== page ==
At a pair of security conferences here, researchers demonstrated that passports equipped with radio frequency identification (RFID) tags can be cloned with a laptop equipped with a $200 RFID reader and a similarly inexpensive smart card writer. In addition, they suggested that RFID tags embedded in travel documents could identify U.S. passports from a distance, possibly letting terrorists use them as a trigger for explosives.
At the Black Hat conference, Lukas Grunwald, a researcher with DN-Systems in Hildesheim, Germany, demonstrated that he could copy data stored in an RFID tag from his passport and write the data to a smart card equipped with an RFID chip. The copied chip could be used in a forged passport, for example. "We programmed the chip to behave like a passport," Grunwald said in an interview with CNET News.com on Friday.
The threat of unauthorized duplication could affect millions of Americans who are scheduled to begin receiving RFID passports in October. It also calls into question assertions by government officials--who have defended implanting RFID tags in passports despite privacy worries--that the new passports will be more difficult to forge.
Grunwald did say that he has not unearthed any flaws in the crypto that protect the integrity of the information stored in the chips in passports. In other words, while the data can be cloned merely by scanning the RFID tag, the information cannot be changed. Grunwald was able to read the data on the chip by duplicating a customs inspection station.
It took Grunwald "two weeks and $5,000 in legal fees" to complete his project, which uses RFID reading hardware and some homegrown software, he said. At Defcon on Friday, Grunwald also tested his setup with some corporate access cards, which he was also able to copy. This means an attacker could copy access cards and use the copies to open doors to secured buildings.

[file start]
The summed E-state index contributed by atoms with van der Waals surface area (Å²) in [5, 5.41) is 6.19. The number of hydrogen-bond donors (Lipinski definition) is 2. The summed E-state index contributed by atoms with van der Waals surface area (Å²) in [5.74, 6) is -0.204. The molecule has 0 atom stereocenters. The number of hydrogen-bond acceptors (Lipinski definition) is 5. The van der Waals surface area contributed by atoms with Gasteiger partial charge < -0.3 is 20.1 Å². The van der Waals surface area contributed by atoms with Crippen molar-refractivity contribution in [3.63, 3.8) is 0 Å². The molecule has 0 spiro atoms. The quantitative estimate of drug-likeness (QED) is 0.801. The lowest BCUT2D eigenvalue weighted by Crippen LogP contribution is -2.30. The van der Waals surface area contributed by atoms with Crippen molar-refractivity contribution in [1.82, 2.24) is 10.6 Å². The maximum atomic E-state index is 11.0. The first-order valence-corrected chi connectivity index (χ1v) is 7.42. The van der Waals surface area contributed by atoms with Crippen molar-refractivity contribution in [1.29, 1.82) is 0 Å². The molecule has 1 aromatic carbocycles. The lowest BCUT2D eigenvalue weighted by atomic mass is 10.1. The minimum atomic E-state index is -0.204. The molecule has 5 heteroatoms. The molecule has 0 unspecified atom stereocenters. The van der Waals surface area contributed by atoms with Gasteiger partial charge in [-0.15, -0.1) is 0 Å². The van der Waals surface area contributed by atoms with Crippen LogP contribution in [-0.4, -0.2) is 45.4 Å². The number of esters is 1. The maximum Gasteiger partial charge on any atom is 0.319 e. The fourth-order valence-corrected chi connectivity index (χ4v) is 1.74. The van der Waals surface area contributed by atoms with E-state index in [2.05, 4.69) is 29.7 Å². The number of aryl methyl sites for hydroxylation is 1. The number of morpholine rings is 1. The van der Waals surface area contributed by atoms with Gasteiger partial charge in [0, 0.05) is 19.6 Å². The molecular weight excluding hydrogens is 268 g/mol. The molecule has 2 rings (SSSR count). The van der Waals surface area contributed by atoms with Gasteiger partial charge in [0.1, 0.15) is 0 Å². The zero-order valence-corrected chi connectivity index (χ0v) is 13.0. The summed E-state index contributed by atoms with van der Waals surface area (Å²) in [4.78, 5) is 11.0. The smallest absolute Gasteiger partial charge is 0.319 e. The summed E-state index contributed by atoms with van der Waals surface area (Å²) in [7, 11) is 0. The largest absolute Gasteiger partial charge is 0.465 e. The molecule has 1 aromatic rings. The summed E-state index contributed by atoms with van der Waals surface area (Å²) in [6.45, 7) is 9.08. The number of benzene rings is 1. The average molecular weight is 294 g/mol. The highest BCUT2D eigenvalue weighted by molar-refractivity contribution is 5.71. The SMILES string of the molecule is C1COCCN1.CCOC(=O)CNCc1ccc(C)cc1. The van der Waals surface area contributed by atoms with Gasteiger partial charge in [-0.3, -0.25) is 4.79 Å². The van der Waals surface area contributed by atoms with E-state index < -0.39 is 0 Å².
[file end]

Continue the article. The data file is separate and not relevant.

"You can add RFID in a secure way, but especially in electronic passports the standards are created by compromise, and by compromise you can not do it securely," Grunwald said. "You need a lot of research to do it right, and that research is not done right now." Grunwald is in the process of establishing a company focused on RFID security, he noted.
Around the world, governments are adding RFID tags to passports as a way to fight counterfeiting. Moving faster than the U.S., several European countries already issue passports with RFID tags. Privacy advocates and some security experts have warned about possible threats of moving to electronic passports.
Data leakage is one of those dangers. By design, RFID tags can be read by readers. In their current design, a slightly opened passport would be detectable, said Kevin Mahaffey, a researcher with wireless security company Flexilis. Although the actual data on the chip can't be read, "the simple ability for an attacker to know that someone is carrying a passport is a dangerous security breach," he said.
It may be possible to determine the nationality of a passport holder by "fingerprinting" the characteristics of the RFID chip, Mahaffey said. "Taken to an extreme, this could make it possible to craft explosives that detonate only when someone from the U.S. is nearby," he said. At Black Hat, Mahaffey showed a video that simulates just that. Flexilis suggests a dual cover shield and a specifically designed RFID tag that will make it unreadable until the passport is fully opened. Grunwald, aware of the leakage danger, carries his passport in a pouch made of aluminum foil and noted that companies in Germany already sell specially made passport pouches to prevent the radio tag from being read.
Alternatively, Grunwald said, due to some problems with the RFID tag in the German passport, the government decided that the passport will still be valid, even with an inoperative RFID tag. The Chaos Computer Club, a German hacker club, came up with a creative solution, Grunwald said.
"The CCC is recommending to just microwave your passport," he said.